Drop in percentage CRT
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Device interrogation is essential in order to guide to the correct diagnosis. Important aspects are to first exclude other causes of loss-of-CRT by confirming proper functioning of all leads, looking for AF/(NS)VT episodes in the memories and excluding fusion. These aspects will be shown and dicussed in the other cases in this course.
The “Zoom+” feature under PM/ICD Statistics clearly shows that there is 15% ventricular sensed events since the last few days. In the absence of AF or RV lead noise, this can only be due to intrinsic ventricular events. When there is no increase in ventricular heart rate, (non)sustained ventricular arrhythmia can also be excluded. Two possible causes remain: fusion with intrinsic conduction (AV delay programmed too long) and PVCs. Analysis of the ECG or EGM is important as it is the only way to distinguish between the two.
Premature ventricular extrasystoles are a commong cause of loss of CRT. As the right ventricular lead senses a ventricular event before the end of the AV delay timer, left ventricular pacing is inefficient (to late for resynchronization) and is inhibited. PVCs are most often clearly visible on the ECG or EGM.
The final cardiac cycle is a PVC, inhibiting LV pacing and decreasing CRT%.
The sudden onset or increase of PVCs in a CRT patient may be due to external factors such as changes in electrolytes, increased filling pressures or ischemia. Most often a clear cause for the PVC burden is not identified and treatment is initiated with as a goal to decrease the surge in automaticity and restore percentage CRT to >90-95%. Beta-blockers are most commonly used to decrease PVC burden and only rarely invasive procedures (PVC ablation) are required to maintain high %CRT.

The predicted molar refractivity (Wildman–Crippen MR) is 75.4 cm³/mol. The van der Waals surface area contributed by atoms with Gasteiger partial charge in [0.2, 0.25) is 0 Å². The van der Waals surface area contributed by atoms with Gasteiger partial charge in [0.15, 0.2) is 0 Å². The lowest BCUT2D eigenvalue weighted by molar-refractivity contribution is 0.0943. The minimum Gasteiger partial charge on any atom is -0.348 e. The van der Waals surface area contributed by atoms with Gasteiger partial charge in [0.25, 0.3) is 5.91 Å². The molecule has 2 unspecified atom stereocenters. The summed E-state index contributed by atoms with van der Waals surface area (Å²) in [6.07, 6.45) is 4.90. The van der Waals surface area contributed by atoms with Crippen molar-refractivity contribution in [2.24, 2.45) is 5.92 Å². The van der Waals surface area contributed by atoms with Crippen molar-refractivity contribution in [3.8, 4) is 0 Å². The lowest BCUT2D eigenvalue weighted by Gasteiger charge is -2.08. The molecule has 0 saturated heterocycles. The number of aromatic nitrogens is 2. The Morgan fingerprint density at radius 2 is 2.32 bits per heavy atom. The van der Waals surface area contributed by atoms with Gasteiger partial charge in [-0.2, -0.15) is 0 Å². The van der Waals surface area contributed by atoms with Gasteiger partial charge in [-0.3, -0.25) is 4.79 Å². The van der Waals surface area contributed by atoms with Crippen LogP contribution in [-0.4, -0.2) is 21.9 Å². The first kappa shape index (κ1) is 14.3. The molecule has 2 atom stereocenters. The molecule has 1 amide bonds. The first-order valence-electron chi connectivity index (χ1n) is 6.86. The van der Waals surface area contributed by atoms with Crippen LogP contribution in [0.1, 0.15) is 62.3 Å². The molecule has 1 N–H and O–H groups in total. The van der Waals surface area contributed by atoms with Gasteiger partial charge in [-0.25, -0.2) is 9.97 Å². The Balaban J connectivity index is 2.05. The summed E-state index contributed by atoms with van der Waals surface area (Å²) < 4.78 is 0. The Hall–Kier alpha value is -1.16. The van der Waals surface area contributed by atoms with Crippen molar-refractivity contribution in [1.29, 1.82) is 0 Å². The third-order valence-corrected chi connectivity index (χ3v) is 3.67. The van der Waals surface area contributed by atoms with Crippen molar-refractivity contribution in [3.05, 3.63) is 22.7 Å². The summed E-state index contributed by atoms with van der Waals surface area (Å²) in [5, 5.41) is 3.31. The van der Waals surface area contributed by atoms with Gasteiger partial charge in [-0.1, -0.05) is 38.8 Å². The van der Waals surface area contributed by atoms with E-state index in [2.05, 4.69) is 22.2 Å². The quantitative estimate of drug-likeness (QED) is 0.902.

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A 78-year old patient comes to your outpatient clinic for a routine device check-up. He was implanted in 2013 with a CRT-D because of dilated cardiomyopathy (primary prevention) and in 2019 he had a generator change.
He admits have more trouble breathing, needing to stop several times when climbing the stairs.
You notice a recent drop in %CRT.
What is the most probably cause for the loss of CRT?CorrectIncorrect